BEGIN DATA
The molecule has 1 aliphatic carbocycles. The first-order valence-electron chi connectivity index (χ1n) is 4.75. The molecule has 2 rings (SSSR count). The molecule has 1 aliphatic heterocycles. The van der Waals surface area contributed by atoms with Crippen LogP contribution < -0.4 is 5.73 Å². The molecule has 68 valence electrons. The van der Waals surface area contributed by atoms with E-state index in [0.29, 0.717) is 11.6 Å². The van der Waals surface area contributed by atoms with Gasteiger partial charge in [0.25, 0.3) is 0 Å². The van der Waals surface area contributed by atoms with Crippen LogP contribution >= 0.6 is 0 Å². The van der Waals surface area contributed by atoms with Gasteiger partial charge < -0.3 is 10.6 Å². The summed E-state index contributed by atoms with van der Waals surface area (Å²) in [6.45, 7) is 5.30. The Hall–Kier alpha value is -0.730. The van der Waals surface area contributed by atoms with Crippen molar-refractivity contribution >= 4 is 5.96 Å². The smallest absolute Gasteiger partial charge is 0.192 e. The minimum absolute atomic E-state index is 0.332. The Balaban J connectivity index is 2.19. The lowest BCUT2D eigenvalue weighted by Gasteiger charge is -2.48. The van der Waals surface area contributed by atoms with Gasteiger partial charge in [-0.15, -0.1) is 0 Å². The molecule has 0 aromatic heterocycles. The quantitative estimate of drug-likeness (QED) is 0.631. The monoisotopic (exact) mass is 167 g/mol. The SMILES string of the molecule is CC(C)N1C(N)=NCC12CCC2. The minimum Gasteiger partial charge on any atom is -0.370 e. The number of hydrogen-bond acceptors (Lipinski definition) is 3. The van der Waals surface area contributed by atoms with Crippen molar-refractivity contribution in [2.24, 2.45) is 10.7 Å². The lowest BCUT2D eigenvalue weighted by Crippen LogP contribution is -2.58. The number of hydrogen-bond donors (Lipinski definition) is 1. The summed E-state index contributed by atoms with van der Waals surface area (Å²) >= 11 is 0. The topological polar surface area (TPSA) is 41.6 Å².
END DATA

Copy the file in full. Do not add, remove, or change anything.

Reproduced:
The molecule has 1 aliphatic carbocycles. The first-order valence-electron chi connectivity index (χ1n) is 4.75. The molecule has 2 rings (SSSR count). The molecule has 1 aliphatic heterocycles. The van der Waals surface area contributed by atoms with Crippen LogP contribution < -0.4 is 5.73 Å². The molecule has 68 valence electrons. The van der Waals surface area contributed by atoms with E-state index in [0.29, 0.717) is 11.6 Å². The van der Waals surface area contributed by atoms with Gasteiger partial charge in [0.25, 0.3) is 0 Å². The van der Waals surface area contributed by atoms with Crippen LogP contribution >= 0.6 is 0 Å². The van der Waals surface area contributed by atoms with Gasteiger partial charge < -0.3 is 10.6 Å². The summed E-state index contributed by atoms with van der Waals surface area (Å²) in [6.45, 7) is 5.30. The Hall–Kier alpha value is -0.730. The van der Waals surface area contributed by atoms with Crippen molar-refractivity contribution >= 4 is 5.96 Å². The smallest absolute Gasteiger partial charge is 0.192 e. The minimum absolute atomic E-state index is 0.332. The Balaban J connectivity index is 2.19. The lowest BCUT2D eigenvalue weighted by Gasteiger charge is -2.48. The van der Waals surface area contributed by atoms with Gasteiger partial charge in [-0.15, -0.1) is 0 Å². The molecule has 0 aromatic heterocycles. The quantitative estimate of drug-likeness (QED) is 0.631. The monoisotopic (exact) mass is 167 g/mol. The SMILES string of the molecule is CC(C)N1C(N)=NCC12CCC2. The minimum Gasteiger partial charge on any atom is -0.370 e. The number of hydrogen-bond acceptors (Lipinski definition) is 3. The van der Waals surface area contributed by atoms with Crippen molar-refractivity contribution in [2.24, 2.45) is 10.7 Å². The lowest BCUT2D eigenvalue weighted by Crippen LogP contribution is -2.58. The number of hydrogen-bond donors (Lipinski definition) is 1. The summed E-state index contributed by atoms with van der Waals surface area (Å²) >= 11 is 0. The topological polar surface area (TPSA) is 41.6 Å².